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#932961 - 04/21/06 07:54 AM Middle C can be anywhere!
WKS70 Offline
Full Member

Registered: 03/04/03
Posts: 186
Loc: GA
I've got two brand new students, sisters, that are making me crazy. Not in a bad way, but they were badly taught by their previous teacher. In their minds, just because a note appears somewhere on the staff, doesn't mean it only goes THERE on the keyboard. They also are very bad about freely mixing up their treble and bass cleffs. I've dealt with this problem one other time, years ago, and while that student improved, it was always somewhat of a struggle for them.

Do any of you have any advice on how to get it through their heads that a particular note on the staff belongs only to a particular key on the keyboard?

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#932962 - 04/21/06 08:30 AM Re: Middle C can be anywhere!
AJB Offline
3000 Post Club Member

Registered: 10/01/05
Posts: 3655
Loc: Surrey, England
Have they by any chance also learned a stringed instrument such as guitar? This can cause confusion as exactly the same note can be played in different places on the fret-board (though the tonal quality is different due to string thickness changes). Likewise other stringed instruments. I have come across this problem both ways round with the few children I have taught in the past (mainly guitar and I mainly teach adults who can already play quite well).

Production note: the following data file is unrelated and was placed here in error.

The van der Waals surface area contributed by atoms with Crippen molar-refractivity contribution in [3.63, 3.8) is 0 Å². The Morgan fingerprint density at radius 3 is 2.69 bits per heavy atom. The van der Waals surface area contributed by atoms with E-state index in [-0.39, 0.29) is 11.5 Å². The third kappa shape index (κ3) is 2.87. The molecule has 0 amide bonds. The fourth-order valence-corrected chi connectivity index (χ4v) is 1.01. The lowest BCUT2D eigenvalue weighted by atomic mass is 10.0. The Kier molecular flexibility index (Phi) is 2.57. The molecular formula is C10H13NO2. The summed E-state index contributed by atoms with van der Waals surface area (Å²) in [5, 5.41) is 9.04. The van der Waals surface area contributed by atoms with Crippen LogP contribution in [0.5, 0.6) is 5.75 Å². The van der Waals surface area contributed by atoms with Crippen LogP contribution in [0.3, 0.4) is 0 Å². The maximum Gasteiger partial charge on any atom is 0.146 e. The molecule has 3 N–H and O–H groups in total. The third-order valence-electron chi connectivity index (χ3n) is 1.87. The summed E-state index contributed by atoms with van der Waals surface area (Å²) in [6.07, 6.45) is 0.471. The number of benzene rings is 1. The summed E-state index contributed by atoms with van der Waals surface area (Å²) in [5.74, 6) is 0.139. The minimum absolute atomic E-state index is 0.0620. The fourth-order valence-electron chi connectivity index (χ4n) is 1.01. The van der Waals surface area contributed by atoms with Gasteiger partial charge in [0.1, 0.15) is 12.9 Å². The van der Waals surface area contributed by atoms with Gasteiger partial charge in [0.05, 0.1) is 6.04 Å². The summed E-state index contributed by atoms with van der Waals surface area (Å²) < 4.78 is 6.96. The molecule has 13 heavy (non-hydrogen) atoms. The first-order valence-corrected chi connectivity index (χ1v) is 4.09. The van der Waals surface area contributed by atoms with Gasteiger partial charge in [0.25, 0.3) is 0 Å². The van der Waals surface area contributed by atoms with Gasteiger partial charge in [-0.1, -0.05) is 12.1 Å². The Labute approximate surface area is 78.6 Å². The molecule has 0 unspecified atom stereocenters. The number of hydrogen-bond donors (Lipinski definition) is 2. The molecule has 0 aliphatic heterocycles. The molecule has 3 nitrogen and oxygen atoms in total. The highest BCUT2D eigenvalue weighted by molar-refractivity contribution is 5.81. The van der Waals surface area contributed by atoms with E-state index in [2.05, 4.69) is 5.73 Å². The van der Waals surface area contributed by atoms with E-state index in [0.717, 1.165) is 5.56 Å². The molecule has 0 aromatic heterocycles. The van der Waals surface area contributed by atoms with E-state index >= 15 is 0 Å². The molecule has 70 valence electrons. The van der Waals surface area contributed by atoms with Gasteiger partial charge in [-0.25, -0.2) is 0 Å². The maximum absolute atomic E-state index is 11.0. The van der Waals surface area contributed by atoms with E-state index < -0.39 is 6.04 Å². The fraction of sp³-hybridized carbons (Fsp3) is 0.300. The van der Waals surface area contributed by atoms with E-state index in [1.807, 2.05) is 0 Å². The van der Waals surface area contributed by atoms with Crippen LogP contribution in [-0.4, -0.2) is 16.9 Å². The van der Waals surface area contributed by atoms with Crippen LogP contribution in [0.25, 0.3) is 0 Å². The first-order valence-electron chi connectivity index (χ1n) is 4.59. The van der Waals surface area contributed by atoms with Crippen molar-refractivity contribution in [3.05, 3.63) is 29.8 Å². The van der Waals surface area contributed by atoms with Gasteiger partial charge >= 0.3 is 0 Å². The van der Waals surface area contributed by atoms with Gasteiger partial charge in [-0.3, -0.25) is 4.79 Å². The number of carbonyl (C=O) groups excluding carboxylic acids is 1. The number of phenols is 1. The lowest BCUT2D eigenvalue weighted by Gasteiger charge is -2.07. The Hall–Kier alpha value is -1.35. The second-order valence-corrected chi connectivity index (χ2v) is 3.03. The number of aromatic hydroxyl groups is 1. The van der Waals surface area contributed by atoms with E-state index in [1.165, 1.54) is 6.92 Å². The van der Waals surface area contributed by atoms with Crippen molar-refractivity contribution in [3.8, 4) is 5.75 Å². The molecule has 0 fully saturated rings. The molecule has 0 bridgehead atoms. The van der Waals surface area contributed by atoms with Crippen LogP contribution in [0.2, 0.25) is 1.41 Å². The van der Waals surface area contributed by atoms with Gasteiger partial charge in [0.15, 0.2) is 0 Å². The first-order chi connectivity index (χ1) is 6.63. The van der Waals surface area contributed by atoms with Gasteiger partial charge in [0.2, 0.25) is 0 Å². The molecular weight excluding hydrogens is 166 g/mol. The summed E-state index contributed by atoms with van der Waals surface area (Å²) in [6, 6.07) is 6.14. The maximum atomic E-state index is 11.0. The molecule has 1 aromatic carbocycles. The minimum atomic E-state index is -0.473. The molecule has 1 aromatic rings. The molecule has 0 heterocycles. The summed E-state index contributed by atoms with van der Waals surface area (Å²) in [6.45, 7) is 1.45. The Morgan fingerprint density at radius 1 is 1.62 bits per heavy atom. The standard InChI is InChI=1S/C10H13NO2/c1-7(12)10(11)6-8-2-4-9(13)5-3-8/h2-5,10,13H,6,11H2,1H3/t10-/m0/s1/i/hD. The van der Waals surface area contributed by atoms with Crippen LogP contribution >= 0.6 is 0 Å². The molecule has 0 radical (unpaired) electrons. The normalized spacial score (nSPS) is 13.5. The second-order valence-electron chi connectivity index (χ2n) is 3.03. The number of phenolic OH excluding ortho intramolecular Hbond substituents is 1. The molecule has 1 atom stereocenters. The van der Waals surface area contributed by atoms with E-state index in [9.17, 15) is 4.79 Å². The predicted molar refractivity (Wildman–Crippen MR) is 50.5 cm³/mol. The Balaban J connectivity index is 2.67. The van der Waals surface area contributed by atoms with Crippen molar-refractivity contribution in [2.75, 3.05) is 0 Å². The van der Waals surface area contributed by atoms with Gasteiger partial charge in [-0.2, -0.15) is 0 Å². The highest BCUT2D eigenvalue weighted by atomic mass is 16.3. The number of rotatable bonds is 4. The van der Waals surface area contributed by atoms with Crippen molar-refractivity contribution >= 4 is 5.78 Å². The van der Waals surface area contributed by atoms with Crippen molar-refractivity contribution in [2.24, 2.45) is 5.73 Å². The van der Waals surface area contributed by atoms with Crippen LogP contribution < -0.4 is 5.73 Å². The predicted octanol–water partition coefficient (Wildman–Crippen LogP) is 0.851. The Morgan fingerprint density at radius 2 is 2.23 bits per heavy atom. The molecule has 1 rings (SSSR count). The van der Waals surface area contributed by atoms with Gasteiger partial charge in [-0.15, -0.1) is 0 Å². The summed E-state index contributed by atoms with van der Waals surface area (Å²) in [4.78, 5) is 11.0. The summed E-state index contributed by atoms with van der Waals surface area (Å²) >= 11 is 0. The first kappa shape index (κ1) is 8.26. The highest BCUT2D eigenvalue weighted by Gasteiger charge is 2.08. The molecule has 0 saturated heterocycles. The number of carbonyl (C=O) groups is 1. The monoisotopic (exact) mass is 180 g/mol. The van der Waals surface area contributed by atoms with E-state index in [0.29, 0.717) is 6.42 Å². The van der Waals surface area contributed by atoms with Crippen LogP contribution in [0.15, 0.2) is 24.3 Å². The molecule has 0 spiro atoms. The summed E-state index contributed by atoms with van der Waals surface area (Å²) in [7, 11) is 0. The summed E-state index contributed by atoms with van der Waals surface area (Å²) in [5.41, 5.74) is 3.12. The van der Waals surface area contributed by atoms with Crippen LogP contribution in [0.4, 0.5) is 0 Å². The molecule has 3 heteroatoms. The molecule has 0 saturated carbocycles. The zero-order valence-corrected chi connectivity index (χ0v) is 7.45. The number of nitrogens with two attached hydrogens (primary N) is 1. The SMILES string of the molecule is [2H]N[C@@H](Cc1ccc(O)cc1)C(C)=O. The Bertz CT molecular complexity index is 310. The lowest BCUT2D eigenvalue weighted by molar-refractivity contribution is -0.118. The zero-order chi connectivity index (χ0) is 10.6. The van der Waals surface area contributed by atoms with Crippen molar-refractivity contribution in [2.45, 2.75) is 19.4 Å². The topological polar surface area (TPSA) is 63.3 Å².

I know that this is sacrilege but would it be possible to put easy to remove stickers on a couple of octaves of keys, showing the note on the staff? Ideally on their piano at home!

I know some students have not twigged the very simple point that the bass staff goes down from middle C and the treble staff goes up from it and that the C above and below the bass and treble staffs respectively is the same note. Maybe get them to play a contra scale from middle C to re-inforce the idea.

This is why I never really agree to teach beginners. Some people just don't get it and will never get it and I would rather they find this out with someone else. But I only teach for pleasure not for a living so it is easier for me to pick and choose who I spend time on. I sympathise with your problem.

S&S Hamburg D, Yamaha CLP 280

#932963 - 04/21/06 09:31 AM Re: Middle C can be anywhere!
Hobie Offline
Full Member

Registered: 10/11/05
Posts: 475
Loc: Rocky Mountains

You can correct this problem. It happens frequently as students begin to recognize the letter-name of the notes only. This happens with flash cards or worksheets that have fill in the note name below them...the old teacher probably drilled them this way.

The information of what the note's letter name is the only thing the kids are paying attention to. That's why they don't see any difference between the C's on the keyboard.

More important than the letter name of the note is where that note is on the piano. If they have flash cards, run through them, but tell them instead of saying the name of the note, go to the piano and play that note. Make sure this is the way they practice their notes every time. I have a game called, "ring the doorbell" where I tell them that the notes are much more than letter names, they are like addresses of piano keys. I'll show them a D and say, find this D and go "ring the doorbell" by playing that note.